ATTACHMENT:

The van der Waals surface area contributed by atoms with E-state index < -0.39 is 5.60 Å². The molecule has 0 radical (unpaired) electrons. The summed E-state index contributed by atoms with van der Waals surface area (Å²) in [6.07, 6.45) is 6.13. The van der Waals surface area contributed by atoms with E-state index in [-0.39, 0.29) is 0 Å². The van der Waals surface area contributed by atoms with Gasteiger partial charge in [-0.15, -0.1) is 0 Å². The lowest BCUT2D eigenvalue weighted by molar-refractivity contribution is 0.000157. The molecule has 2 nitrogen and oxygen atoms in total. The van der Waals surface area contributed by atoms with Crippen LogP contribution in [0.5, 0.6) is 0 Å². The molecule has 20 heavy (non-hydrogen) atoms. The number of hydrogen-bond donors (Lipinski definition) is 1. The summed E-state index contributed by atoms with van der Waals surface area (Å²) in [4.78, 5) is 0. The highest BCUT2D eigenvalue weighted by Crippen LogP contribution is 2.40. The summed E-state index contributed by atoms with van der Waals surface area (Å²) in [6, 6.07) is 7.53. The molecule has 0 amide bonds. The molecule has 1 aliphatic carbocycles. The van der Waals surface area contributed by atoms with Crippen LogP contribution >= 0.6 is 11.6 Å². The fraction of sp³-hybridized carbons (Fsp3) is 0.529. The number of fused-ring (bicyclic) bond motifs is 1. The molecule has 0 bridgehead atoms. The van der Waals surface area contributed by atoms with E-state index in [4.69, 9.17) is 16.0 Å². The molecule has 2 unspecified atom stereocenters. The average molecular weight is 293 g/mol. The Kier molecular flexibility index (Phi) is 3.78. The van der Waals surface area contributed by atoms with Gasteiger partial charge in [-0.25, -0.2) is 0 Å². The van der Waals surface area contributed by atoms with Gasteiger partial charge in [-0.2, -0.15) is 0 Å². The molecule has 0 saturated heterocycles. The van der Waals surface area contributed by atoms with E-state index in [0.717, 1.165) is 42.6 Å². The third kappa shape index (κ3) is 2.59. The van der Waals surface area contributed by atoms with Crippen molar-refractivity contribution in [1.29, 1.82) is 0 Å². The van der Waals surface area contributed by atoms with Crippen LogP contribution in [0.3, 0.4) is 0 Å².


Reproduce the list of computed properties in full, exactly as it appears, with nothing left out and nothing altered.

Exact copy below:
The van der Waals surface area contributed by atoms with E-state index < -0.39 is 5.60 Å². The molecule has 0 radical (unpaired) electrons. The summed E-state index contributed by atoms with van der Waals surface area (Å²) in [6.07, 6.45) is 6.13. The van der Waals surface area contributed by atoms with E-state index in [-0.39, 0.29) is 0 Å². The van der Waals surface area contributed by atoms with Gasteiger partial charge in [-0.15, -0.1) is 0 Å². The lowest BCUT2D eigenvalue weighted by molar-refractivity contribution is 0.000157. The molecule has 2 nitrogen and oxygen atoms in total. The van der Waals surface area contributed by atoms with Crippen LogP contribution in [0.5, 0.6) is 0 Å². The molecule has 20 heavy (non-hydrogen) atoms. The number of hydrogen-bond donors (Lipinski definition) is 1. The summed E-state index contributed by atoms with van der Waals surface area (Å²) in [4.78, 5) is 0. The highest BCUT2D eigenvalue weighted by Crippen LogP contribution is 2.40. The summed E-state index contributed by atoms with van der Waals surface area (Å²) in [6, 6.07) is 7.53. The molecule has 0 amide bonds. The molecule has 1 aliphatic carbocycles. The van der Waals surface area contributed by atoms with Crippen LogP contribution >= 0.6 is 11.6 Å². The fraction of sp³-hybridized carbons (Fsp3) is 0.529. The number of fused-ring (bicyclic) bond motifs is 1. The molecule has 0 bridgehead atoms. The van der Waals surface area contributed by atoms with E-state index in [4.69, 9.17) is 16.0 Å². The molecule has 2 unspecified atom stereocenters. The average molecular weight is 293 g/mol. The Kier molecular flexibility index (Phi) is 3.78. The van der Waals surface area contributed by atoms with Gasteiger partial charge in [-0.25, -0.2) is 0 Å². The van der Waals surface area contributed by atoms with Gasteiger partial charge in [-0.2, -0.15) is 0 Å². The molecule has 0 saturated heterocycles. The van der Waals surface area contributed by atoms with E-state index in [0.717, 1.165) is 42.6 Å². The third kappa shape index (κ3) is 2.59. The van der Waals surface area contributed by atoms with Crippen molar-refractivity contribution in [1.29, 1.82) is 0 Å². The van der Waals surface area contributed by atoms with Crippen LogP contribution in [0.3, 0.4) is 0 Å².